Backyard Wedding Sites: From Gardens to Glass Houses
When two people decide to embark on a new life together, there’s always cause for celebration. While media (both past and present) feeds us the idea of a grand wedding fit for royalty, the realities of hosting and paying for these kinds of events gives many couples pause. People want a day they will always remember, a day they set aside to celebrate their love with their family and friends—not necessarily one that’ll put them thousands of dollars in debt. Enter the micro-wedding (also called a mini-mony), a new craze that helps couples find the balance between the elegant and the economical.
“We’re not trying to be a small traditional venue,” says Carolyn Germaine, Co-Founder of Backyard Wedding Sites, along with Louise Nyquist. “We’re not talking about repeating all the pieces of a big wedding. We’re just going to do a ceremony—you might have champagne and cake afterward or you might bring in a caterer, if you have 40 people or more.” The official standard for a micro-wedding is less than 50 people and gives the couple much more flexibility with the itinerary.
Thank of BWS as a sort of Airbnb for private wedding venues, a service that connects like-minded couples with a site that fits their personalities, vision and budget. It started in 2019, when an engaged Germaine started looking for a private garden where they could throw a small wedding ceremony. She didn’t want something overly traditional, but was still hoping for something more special and private than a public park. She figured somebody must’ve conceptualized this already, and that it’d be as simple as a Google search.
“I thought that list has to exist!” Germaine says. “And so I’m looking all over for it and, lo and behold, it doesn’t exist.” Fast forward: it’s after the wedding, and she’s contemplating this conundrum: How can couples seeking a non-traditional local wedding venues browse them on a user-friendly interface? Why doesn’t this exist? And why couldn’t she be the one to create it? While putting some feelers out to local gardeners, she met Louise Nyquist, who was immediately on board.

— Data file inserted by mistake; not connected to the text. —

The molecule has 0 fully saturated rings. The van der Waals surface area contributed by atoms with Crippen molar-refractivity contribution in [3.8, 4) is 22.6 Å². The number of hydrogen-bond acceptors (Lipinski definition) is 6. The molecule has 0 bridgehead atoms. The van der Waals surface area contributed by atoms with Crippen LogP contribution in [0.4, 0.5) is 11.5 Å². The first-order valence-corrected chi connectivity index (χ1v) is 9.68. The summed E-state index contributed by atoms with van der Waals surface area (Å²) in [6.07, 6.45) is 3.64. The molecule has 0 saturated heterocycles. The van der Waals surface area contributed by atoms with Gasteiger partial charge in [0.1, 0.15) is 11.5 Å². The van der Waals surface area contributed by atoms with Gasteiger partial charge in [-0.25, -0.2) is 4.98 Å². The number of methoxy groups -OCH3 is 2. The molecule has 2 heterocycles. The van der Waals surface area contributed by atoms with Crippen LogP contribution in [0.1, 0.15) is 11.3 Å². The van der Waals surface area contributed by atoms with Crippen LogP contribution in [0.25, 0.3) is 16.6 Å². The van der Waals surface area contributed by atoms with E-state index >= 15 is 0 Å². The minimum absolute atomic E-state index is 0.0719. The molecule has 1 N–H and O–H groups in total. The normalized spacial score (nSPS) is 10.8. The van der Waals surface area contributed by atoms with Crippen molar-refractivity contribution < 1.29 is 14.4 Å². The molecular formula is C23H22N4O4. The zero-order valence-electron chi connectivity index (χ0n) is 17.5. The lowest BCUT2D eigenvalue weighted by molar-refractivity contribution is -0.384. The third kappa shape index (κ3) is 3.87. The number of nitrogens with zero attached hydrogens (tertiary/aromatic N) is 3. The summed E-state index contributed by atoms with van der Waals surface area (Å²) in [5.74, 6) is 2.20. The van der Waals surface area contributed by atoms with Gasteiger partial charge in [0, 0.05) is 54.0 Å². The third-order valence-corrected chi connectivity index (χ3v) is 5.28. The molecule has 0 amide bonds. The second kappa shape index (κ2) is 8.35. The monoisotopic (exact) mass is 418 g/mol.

“There are people who are disenfranchised that need a place,” Nyquist explains. “That’s what we really wanted to rise to, is offer more places for smaller venues, for a smaller [carbon] footprint. So, people could really enjoy their company, the people that mean most to them.”
For these two women, that environmental aspect is key.
According to Kate Harrison’s The Green Bride Guide: How to Create an Earth-Friendly Wedding on Any Budget, the average nuptials creates about 400 pounds of garbage and 63 tons of CO2. When you consider that approximately 2.5 million weddings take place every year in the U.S., those numbers reach astronomical proportions. As longtime environmental advocates, Germaine and Nyquist wanted to create a company that did its part to decrease those impacts. And so BWS was born, which offers both green and Covid-conscious wedding experiences.
“There are people who are going to want larger weddings, medium-sized weddings and smaller weddings,” Carolyn concedes. “We just recognize that we’re filling a void between public weddings and traditional venues.”
The world and its goods and services are changing. For those of us looking for more unique, fun and oft-budget-friendly lodgings, we have services like Airbnb and Hipcamp. Same goes for BWS, which caters to the creative and environmentally conscious set. Not to mention those non-traditional couples looking for a totally inclusive venue: “We embrace weddings of all race, religion and sexual orientation,” adds Germaine.